"We put a lot of effort into this and had over 100 firefighters out at the polls today," said David Crow, president of the Arlington Professional Firefighters Association (APFA). "We're encouraged by the feedback."

  Arlington joins a growing list of Texas cities, including Fort Worth and Dallas, which use a civil service system.

  A three-person, city manager-appointed commission will be responsible for the Department's personnel and discipline process. APFA members have suggested the Department's current process of promoting firefighters is dysfunctional and lends itself to favorability issues.

  The proposition has met opposition from a majority of the City Council, but District 1 Councilman Charlie Parker has been particularly vocal.

  "It's very disappointing when 190 firefighters can ruin an award-winning fire department," Parker said.

 The City is expected to begin the transition to civil service in October.

  Read more:

4) This Saturday marks the annual "Stamp Out Hunger" food drive, led in large part by the National Association of Letter Carriers and the unions of the AFL-CIO.

  As in the past, your local letter carrier will pick up nonperishable goods that you leave next to your mailbox in time for pickup. The donations will be delivered to local food banks.

  The drive collects millions of pounds of food each year that goes to people who are struggling to support their families. Please make sure this is marked on your calendar and your reminder mechanisms. We will revisit this later in the week.

5) Rachel Rekowski, the Communications Director for the Texas Fair Shot Coalition, has shadowed union visitors as they come to the Capitol to speak to lawmakers about their concerns. The Plainview Herald posted one of her outstanding articles on a visit by correctional officers:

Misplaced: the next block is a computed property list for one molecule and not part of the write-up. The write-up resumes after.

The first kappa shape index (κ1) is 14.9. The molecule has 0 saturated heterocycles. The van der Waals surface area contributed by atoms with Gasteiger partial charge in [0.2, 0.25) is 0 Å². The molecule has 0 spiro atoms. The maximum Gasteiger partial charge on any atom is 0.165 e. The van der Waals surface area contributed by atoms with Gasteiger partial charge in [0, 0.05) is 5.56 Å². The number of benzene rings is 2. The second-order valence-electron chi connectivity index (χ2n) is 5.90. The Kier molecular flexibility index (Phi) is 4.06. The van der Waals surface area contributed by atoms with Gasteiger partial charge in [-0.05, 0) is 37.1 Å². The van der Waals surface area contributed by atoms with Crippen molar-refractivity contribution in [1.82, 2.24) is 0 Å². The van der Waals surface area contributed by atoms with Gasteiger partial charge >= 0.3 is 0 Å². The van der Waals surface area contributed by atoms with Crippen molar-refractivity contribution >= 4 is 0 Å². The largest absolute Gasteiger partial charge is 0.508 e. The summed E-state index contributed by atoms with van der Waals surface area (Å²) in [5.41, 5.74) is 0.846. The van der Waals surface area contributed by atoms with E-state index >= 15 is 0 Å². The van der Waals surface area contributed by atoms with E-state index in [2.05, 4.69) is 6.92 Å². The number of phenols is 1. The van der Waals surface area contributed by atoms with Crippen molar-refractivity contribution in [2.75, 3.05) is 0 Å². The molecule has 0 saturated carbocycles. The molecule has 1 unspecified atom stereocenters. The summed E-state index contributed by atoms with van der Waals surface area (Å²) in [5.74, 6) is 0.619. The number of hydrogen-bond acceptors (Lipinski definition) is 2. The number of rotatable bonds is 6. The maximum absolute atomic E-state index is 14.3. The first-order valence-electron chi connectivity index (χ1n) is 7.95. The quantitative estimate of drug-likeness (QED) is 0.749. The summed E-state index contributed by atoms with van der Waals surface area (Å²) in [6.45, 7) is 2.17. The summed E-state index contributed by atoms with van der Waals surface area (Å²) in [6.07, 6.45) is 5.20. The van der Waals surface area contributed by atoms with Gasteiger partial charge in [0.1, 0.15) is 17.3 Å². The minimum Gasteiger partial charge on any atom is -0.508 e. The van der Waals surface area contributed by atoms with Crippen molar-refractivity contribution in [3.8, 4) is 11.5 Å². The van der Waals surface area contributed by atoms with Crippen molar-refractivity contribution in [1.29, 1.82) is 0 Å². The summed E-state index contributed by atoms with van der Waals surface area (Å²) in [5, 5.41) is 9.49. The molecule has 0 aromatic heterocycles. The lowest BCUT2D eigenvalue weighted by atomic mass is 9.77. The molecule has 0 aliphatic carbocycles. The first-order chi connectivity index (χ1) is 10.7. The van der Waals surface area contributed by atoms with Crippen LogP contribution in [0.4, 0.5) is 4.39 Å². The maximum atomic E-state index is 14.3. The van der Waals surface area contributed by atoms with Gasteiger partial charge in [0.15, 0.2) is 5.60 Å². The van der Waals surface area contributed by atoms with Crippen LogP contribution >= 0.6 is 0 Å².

6) The 100th anniversary of the birth of U.S. Rep. Henry B. Gonzalez was commemorated at St. Mary's University in San Antonio, where Gonzalez left an indelible mark representing working families and those in poverty.

  Gonzalez, the first Mexican-American congressman from Texas, served 37 years in the U.S. House. Before that, he made such a historic mark in the Texas Senate that his portrait is included on the Senate walls. 

  When I lived in San Antonio, Henry B. was my congressman. Though I'm no fan of U.S. Rep. Michael McCaul, my current rep, in one lifetime I have been blessed to be represented by Rep. Allard K. Lowenstein, for whom I delivered flyers during his first congressional campaign, Rep. Gonzalez and U.S. Rep. Lloyd Doggett, whom I still think of as my "real rep." They each had something in common: You really, truly mattered to them.

  The San Antonio College Ranger reports former San Antonio Mayor Henry Cisneros discussed Gonzalez's legacy at the final event in a running celebration of the congressman's life:

  He recalled Gonzalez's work in Austin as a state senator when in 1957 he successfully filibustered for 36 hours a set of bills to enact school segregation in Texas.

  "He saw what was done in Dixie states and he was not going to let that happen here," Cisneros said.

  Maria R. Gomez and her daughter Rosemary Stuart attended this event to share with Charlie Gonzalez, one of Henry B. Gonzalez's sons, the special place in their hearts they have for the late congressman, who was known for advocating for all people.

  Stuart said in 1968, her mother lost all of her savings to a scam when a lawyer promised to obtain her documentation to legally work in this country in exchange for money.

  Gomez's husband, a painter at the Hilton Palacio Del Rio, who had previously received documentation, recommended she reach out to Gonzalez for assistance.

  Gomez wrote to Gonzalez about the issue and he ensured her paperwork was pro-cessed accordingly, Stuart said.

  Read more: